I am a PluralSight Author!

I am delighted to announce that I have published my first on-line course through PluralSight, ‘Play by Play: Prototyping UX Solutions with Lightning Components’.

The course home page is available at https://app.pluralsight.com/library/courses/play-by-play-prototyping-ux-solutions-lightning-components/table-of-contents. The trailer can be viewed for free and PluralSight subscribers can access the 3 hour course that focuses on Lightning Component development. The associated github repo is available here and the wiki I work through is available here.

Don Robins (left) and I talk through the course scenario in 'Play by Play: Prototyping UX Solutions with Lightning Components'

Don Robins (left) and I talk through the course scenario in ‘Play by Play: Prototyping UX Solutions with Lightning Components’

The course is part of a suite of new ‘Play by Play’ styled Salesforce Courses available on PluralSight organised by Salesforce Instructor (and my very good friend) Don Robins. Don is bringing many experts in the Salesforce world to talk and present courses on administration, development and architecture – the work he has done here is phenomenal.

The Course

In this course, I am challenged to show how to effectively approach working with customers and project stakeholders to design, prototype, validate and architect a set of Lightning Components required for a desired solution.

I demonstrate the Salesforce Lightning Design System “Starter Kit” — a rapid prototyping environment using the Salesforce Lightning Design System, HTML, CSS and Node.js. It allows a developer to jumpstart a prototype Lightning project, and easily deploy it to Heroku.

Then, you’ll see me incorporate these mock HTML pages into temporary “Composite” Lightning Components, to surface his prototype inside the Lightning Experience for stakeholder validation.

The initial screen of the final solution showing a list of Questionnaires to be completed.

The initial screen of the final solution showing a list of Questionnaires to be completed.

I then transform the mock pages into a cohesive component based architecture, converting prototype markup and behaviour into fully functional Lightning Components, designed for an ‘Instant Experience’ allowing users maximum ease of use, with minimal clicks.

The User input screen of the final solution providing for questions for answering.

The User input screen of the final solution providing for questions for answering.

And you’ll learn about reusability patterns and development practices that bring the application to life, such as Component Inheritance, Utility Functions, Data Validation, Error Handling and combining the use of Apex controllers along with the Lightning Data Service.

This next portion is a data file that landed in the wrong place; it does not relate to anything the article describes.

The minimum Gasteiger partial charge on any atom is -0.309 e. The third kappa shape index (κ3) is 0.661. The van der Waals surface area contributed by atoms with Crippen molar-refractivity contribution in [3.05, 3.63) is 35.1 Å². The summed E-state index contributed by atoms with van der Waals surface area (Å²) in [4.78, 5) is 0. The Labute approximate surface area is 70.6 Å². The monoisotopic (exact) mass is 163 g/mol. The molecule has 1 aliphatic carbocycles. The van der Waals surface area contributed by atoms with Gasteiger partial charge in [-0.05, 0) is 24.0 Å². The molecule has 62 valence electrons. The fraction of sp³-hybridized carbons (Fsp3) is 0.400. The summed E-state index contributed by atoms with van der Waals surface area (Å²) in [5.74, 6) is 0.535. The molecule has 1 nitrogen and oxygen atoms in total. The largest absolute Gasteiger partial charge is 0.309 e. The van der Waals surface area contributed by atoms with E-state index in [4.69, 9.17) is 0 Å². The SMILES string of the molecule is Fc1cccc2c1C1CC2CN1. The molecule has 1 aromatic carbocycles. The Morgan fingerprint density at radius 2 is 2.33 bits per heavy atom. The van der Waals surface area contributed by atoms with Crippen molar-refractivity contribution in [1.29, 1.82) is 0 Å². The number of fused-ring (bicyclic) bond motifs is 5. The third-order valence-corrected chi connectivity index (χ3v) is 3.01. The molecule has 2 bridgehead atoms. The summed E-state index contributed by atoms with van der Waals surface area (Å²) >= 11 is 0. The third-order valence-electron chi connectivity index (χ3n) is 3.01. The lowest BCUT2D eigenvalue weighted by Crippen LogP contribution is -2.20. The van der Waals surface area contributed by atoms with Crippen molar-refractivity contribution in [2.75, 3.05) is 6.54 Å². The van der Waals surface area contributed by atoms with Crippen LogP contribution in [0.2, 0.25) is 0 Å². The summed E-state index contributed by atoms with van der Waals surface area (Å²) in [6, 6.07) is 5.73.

By the time we’re done, you’ll be able to use my project code and Wiki instructions to apply what you’ve learned to your own Lightning Component projects.

Thank Yous

I want to thank Kevin Pesch and all at PluralSight for the opportunity to make this course. And a huge thank you to the very patient and indefatigable Don Robins who urged me to create the course with him and have a grand adventure doing it.

Other Play-by-play Salesforce Lightning Courses have just been released where Don challenges Christian Menzinger and Steve Drucker. Also a shout out to Matt Morris who was my recording buddy for the day – his course on Diagramming Salesforce Solutions is well worth checking out.


London World Tour 2017

I am delighted to be speaking at the London World Tour on Thursday May 18th. My session is on ‘Thinking and Delivering Lightning Components’ at 4pm in the Developer Theatre.

The slidedeck for the talk is available here and I have made the demos available as an unmanaged package.

The London event promises to be the biggest Salesforce Event outside of Dreamforce itself … and a lot of fun! If you see me – say hello!

See you at #LC2017!

See you at the London World Tour 2017!

I have also recorded a webinar where I go through the Lightning Design System Starter Kit to augment the session.

Scotland User Group Event

I am delighted to be getting an opportunity to speak to the Scotland User Group today Markc 2nd. It’ll be a hands-on session looking at the Salesforce UX teams Design System Starter Kit.

The tutorial is available here. The slide deck is available here.

I’ll also be touching on the material I covered at a recent talk at Londons Calling 2017. The video recording of that talk is below.

Looking forward to seeing everyone at the event!

Londons Calling 2017

I am honoured to presenting a session at London’s Calling 2017 – a European Salesforce.com event independently organised by the community. The event takes place in London on the 10th February 2017.

The day-long event is bigger than last year’s event – full of amazing sessions and keynotes and a chance to meet and chat with many MVPs from the Developer Community and Developer Evangelists from Salesforce. My congratulations to Simon Goodyear, Francis Pinar, Jodi Wagner and Kerry Townsend for their incredible efforts in organising the event.

London's Calling 2016

London’s Calling 2017

My own session is at 10.00am in the ‘Shift’ room and in it I discuss the planning and delivering of customer requirements with Lightning Components – and the lessons I have learned over the last year, most of which I have spent developing Lightning Components for Blue Wave’s customers.